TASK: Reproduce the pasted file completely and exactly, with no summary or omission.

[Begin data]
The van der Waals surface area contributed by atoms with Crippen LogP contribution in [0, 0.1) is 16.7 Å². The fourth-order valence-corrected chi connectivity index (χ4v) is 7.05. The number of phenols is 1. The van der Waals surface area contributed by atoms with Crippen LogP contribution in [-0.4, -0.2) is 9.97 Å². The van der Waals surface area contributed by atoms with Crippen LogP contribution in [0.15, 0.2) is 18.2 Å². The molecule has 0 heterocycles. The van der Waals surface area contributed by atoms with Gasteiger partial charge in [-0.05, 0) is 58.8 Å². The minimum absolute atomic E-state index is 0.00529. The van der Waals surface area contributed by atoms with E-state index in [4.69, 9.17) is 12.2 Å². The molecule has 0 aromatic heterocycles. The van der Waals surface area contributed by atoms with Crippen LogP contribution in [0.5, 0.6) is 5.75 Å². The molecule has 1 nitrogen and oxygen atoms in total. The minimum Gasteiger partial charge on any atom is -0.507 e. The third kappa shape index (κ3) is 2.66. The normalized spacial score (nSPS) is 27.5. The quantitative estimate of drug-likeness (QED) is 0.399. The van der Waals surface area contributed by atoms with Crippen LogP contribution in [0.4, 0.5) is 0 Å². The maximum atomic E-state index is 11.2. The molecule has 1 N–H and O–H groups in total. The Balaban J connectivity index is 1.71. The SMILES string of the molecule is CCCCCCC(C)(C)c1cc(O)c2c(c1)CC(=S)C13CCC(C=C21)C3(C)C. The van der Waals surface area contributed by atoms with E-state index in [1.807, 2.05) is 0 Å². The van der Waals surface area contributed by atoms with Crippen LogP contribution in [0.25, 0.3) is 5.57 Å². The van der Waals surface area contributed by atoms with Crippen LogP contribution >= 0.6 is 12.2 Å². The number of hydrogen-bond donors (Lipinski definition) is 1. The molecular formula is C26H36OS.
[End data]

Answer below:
The van der Waals surface area contributed by atoms with Crippen LogP contribution in [0, 0.1) is 16.7 Å². The fourth-order valence-corrected chi connectivity index (χ4v) is 7.05. The number of phenols is 1. The van der Waals surface area contributed by atoms with Crippen LogP contribution in [-0.4, -0.2) is 9.97 Å². The van der Waals surface area contributed by atoms with Crippen LogP contribution in [0.15, 0.2) is 18.2 Å². The molecule has 0 heterocycles. The van der Waals surface area contributed by atoms with Gasteiger partial charge in [-0.05, 0) is 58.8 Å². The minimum absolute atomic E-state index is 0.00529. The van der Waals surface area contributed by atoms with E-state index in [4.69, 9.17) is 12.2 Å². The molecule has 0 aromatic heterocycles. The van der Waals surface area contributed by atoms with Crippen LogP contribution in [0.5, 0.6) is 5.75 Å². The molecule has 1 nitrogen and oxygen atoms in total. The minimum Gasteiger partial charge on any atom is -0.507 e. The third kappa shape index (κ3) is 2.66. The normalized spacial score (nSPS) is 27.5. The quantitative estimate of drug-likeness (QED) is 0.399. The van der Waals surface area contributed by atoms with Crippen LogP contribution in [0.4, 0.5) is 0 Å². The maximum atomic E-state index is 11.2. The molecule has 1 N–H and O–H groups in total. The Balaban J connectivity index is 1.71. The SMILES string of the molecule is CCCCCCC(C)(C)c1cc(O)c2c(c1)CC(=S)C13CCC(C=C21)C3(C)C. The van der Waals surface area contributed by atoms with E-state index in [1.807, 2.05) is 0 Å². The van der Waals surface area contributed by atoms with Crippen LogP contribution in [0.25, 0.3) is 5.57 Å². The van der Waals surface area contributed by atoms with Crippen LogP contribution >= 0.6 is 12.2 Å². The number of hydrogen-bond donors (Lipinski definition) is 1. The molecular formula is C26H36OS.